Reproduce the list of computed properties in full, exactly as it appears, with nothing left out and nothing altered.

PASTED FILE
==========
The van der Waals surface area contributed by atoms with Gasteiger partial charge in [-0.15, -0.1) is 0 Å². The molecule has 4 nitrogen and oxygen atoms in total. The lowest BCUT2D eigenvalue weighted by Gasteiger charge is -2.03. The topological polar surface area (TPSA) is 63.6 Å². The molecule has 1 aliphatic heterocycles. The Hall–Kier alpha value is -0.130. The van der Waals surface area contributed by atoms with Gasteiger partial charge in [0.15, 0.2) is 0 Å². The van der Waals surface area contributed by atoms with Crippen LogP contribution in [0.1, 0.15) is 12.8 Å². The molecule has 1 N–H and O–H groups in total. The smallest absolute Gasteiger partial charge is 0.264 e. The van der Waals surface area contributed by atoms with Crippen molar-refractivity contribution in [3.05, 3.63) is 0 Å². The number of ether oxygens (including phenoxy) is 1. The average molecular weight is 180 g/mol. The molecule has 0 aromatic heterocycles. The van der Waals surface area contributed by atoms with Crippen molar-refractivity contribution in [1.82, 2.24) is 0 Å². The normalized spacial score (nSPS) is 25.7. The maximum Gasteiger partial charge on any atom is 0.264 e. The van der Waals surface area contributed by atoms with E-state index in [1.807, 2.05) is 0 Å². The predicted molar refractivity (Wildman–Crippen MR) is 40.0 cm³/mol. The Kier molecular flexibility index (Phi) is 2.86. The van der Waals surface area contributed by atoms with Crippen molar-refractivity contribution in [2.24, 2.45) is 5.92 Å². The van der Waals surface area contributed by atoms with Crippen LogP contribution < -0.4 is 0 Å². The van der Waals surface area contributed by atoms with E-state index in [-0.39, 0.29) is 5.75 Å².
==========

The van der Waals surface area contributed by atoms with Gasteiger partial charge in [-0.15, -0.1) is 0 Å². The molecule has 4 nitrogen and oxygen atoms in total. The lowest BCUT2D eigenvalue weighted by Gasteiger charge is -2.03. The topological polar surface area (TPSA) is 63.6 Å². The molecule has 1 aliphatic heterocycles. The Hall–Kier alpha value is -0.130. The van der Waals surface area contributed by atoms with Gasteiger partial charge in [0.15, 0.2) is 0 Å². The van der Waals surface area contributed by atoms with Crippen LogP contribution in [0.1, 0.15) is 12.8 Å². The molecule has 1 N–H and O–H groups in total. The smallest absolute Gasteiger partial charge is 0.264 e. The van der Waals surface area contributed by atoms with Crippen molar-refractivity contribution in [3.05, 3.63) is 0 Å². The number of ether oxygens (including phenoxy) is 1. The average molecular weight is 180 g/mol. The molecule has 0 aromatic heterocycles. The van der Waals surface area contributed by atoms with Crippen molar-refractivity contribution in [1.82, 2.24) is 0 Å². The normalized spacial score (nSPS) is 25.7. The maximum Gasteiger partial charge on any atom is 0.264 e. The van der Waals surface area contributed by atoms with E-state index in [1.807, 2.05) is 0 Å². The predicted molar refractivity (Wildman–Crippen MR) is 40.0 cm³/mol. The Kier molecular flexibility index (Phi) is 2.86. The van der Waals surface area contributed by atoms with Crippen molar-refractivity contribution in [2.24, 2.45) is 5.92 Å². The van der Waals surface area contributed by atoms with Crippen LogP contribution < -0.4 is 0 Å². The van der Waals surface area contributed by atoms with E-state index in [-0.39, 0.29) is 5.75 Å².